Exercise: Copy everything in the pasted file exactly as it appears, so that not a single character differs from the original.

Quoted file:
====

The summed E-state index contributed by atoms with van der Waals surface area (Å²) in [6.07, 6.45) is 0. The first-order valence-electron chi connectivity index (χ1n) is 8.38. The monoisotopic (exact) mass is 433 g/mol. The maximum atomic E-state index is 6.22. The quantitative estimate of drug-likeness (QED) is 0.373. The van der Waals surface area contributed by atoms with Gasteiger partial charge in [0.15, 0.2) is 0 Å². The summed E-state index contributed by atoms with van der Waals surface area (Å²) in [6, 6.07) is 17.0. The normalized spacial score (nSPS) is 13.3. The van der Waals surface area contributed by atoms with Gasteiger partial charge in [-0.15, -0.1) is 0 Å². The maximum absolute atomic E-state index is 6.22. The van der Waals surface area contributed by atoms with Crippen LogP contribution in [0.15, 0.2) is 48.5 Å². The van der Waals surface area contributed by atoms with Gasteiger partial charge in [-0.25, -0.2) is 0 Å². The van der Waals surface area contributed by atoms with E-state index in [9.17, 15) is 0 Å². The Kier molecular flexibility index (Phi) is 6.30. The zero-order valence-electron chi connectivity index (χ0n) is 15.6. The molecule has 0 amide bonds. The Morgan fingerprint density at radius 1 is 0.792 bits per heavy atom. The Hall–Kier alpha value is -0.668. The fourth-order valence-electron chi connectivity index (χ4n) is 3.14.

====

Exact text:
The summed E-state index contributed by atoms with van der Waals surface area (Å²) in [6.07, 6.45) is 0. The first-order valence-electron chi connectivity index (χ1n) is 8.38. The monoisotopic (exact) mass is 433 g/mol. The maximum atomic E-state index is 6.22. The quantitative estimate of drug-likeness (QED) is 0.373. The van der Waals surface area contributed by atoms with Gasteiger partial charge in [0.15, 0.2) is 0 Å². The summed E-state index contributed by atoms with van der Waals surface area (Å²) in [6, 6.07) is 17.0. The normalized spacial score (nSPS) is 13.3. The van der Waals surface area contributed by atoms with Gasteiger partial charge in [-0.15, -0.1) is 0 Å². The maximum absolute atomic E-state index is 6.22. The van der Waals surface area contributed by atoms with Crippen LogP contribution in [0.15, 0.2) is 48.5 Å². The van der Waals surface area contributed by atoms with Gasteiger partial charge in [-0.25, -0.2) is 0 Å². The van der Waals surface area contributed by atoms with E-state index in [9.17, 15) is 0 Å². The Kier molecular flexibility index (Phi) is 6.30. The zero-order valence-electron chi connectivity index (χ0n) is 15.6. The molecule has 0 amide bonds. The Morgan fingerprint density at radius 1 is 0.792 bits per heavy atom. The Hall–Kier alpha value is -0.668. The fourth-order valence-electron chi connectivity index (χ4n) is 3.14.